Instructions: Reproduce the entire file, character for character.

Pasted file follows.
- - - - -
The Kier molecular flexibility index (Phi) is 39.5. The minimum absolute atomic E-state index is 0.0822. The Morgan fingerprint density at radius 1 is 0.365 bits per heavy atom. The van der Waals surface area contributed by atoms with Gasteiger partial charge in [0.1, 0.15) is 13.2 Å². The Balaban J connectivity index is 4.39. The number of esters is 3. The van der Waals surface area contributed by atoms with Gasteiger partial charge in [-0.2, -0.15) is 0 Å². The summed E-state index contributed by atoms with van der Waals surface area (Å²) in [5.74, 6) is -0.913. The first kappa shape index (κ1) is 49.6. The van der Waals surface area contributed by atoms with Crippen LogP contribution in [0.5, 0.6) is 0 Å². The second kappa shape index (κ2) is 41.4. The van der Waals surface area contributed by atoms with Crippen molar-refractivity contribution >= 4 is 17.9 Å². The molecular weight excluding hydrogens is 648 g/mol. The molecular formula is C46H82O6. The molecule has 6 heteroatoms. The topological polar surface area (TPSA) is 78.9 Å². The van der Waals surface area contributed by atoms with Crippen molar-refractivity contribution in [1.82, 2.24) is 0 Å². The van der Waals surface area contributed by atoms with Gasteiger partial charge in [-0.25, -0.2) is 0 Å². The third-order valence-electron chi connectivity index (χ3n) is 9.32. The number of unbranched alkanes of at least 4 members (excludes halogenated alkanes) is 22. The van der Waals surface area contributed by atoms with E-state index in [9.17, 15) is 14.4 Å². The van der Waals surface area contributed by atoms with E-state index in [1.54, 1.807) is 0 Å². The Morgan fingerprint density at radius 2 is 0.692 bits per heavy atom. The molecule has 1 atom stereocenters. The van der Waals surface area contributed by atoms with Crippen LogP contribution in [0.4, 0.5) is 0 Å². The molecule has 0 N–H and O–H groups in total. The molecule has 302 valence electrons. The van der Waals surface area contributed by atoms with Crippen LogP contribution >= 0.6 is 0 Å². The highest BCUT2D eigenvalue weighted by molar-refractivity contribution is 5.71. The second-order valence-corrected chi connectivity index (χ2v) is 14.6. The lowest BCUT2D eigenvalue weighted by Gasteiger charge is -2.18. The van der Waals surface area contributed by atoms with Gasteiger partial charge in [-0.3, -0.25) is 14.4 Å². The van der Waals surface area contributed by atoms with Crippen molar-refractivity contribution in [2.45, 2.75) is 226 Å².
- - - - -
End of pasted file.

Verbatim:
The Kier molecular flexibility index (Phi) is 39.5. The minimum absolute atomic E-state index is 0.0822. The Morgan fingerprint density at radius 1 is 0.365 bits per heavy atom. The van der Waals surface area contributed by atoms with Gasteiger partial charge in [0.1, 0.15) is 13.2 Å². The Balaban J connectivity index is 4.39. The number of esters is 3. The van der Waals surface area contributed by atoms with Gasteiger partial charge in [-0.2, -0.15) is 0 Å². The summed E-state index contributed by atoms with van der Waals surface area (Å²) in [5.74, 6) is -0.913. The first kappa shape index (κ1) is 49.6. The van der Waals surface area contributed by atoms with Crippen LogP contribution in [0.5, 0.6) is 0 Å². The second kappa shape index (κ2) is 41.4. The van der Waals surface area contributed by atoms with Crippen molar-refractivity contribution >= 4 is 17.9 Å². The molecular weight excluding hydrogens is 648 g/mol. The molecular formula is C46H82O6. The molecule has 6 heteroatoms. The topological polar surface area (TPSA) is 78.9 Å². The van der Waals surface area contributed by atoms with Crippen molar-refractivity contribution in [1.82, 2.24) is 0 Å². The van der Waals surface area contributed by atoms with Gasteiger partial charge in [-0.25, -0.2) is 0 Å². The third-order valence-electron chi connectivity index (χ3n) is 9.32. The number of unbranched alkanes of at least 4 members (excludes halogenated alkanes) is 22. The van der Waals surface area contributed by atoms with E-state index in [9.17, 15) is 14.4 Å². The van der Waals surface area contributed by atoms with E-state index in [1.54, 1.807) is 0 Å². The Morgan fingerprint density at radius 2 is 0.692 bits per heavy atom. The molecule has 1 atom stereocenters. The van der Waals surface area contributed by atoms with Crippen LogP contribution in [0.4, 0.5) is 0 Å². The molecule has 0 N–H and O–H groups in total. The molecule has 302 valence electrons. The van der Waals surface area contributed by atoms with Crippen LogP contribution >= 0.6 is 0 Å². The highest BCUT2D eigenvalue weighted by molar-refractivity contribution is 5.71. The second-order valence-corrected chi connectivity index (χ2v) is 14.6. The lowest BCUT2D eigenvalue weighted by Gasteiger charge is -2.18. The van der Waals surface area contributed by atoms with Gasteiger partial charge in [-0.3, -0.25) is 14.4 Å². The van der Waals surface area contributed by atoms with Crippen molar-refractivity contribution in [2.45, 2.75) is 226 Å².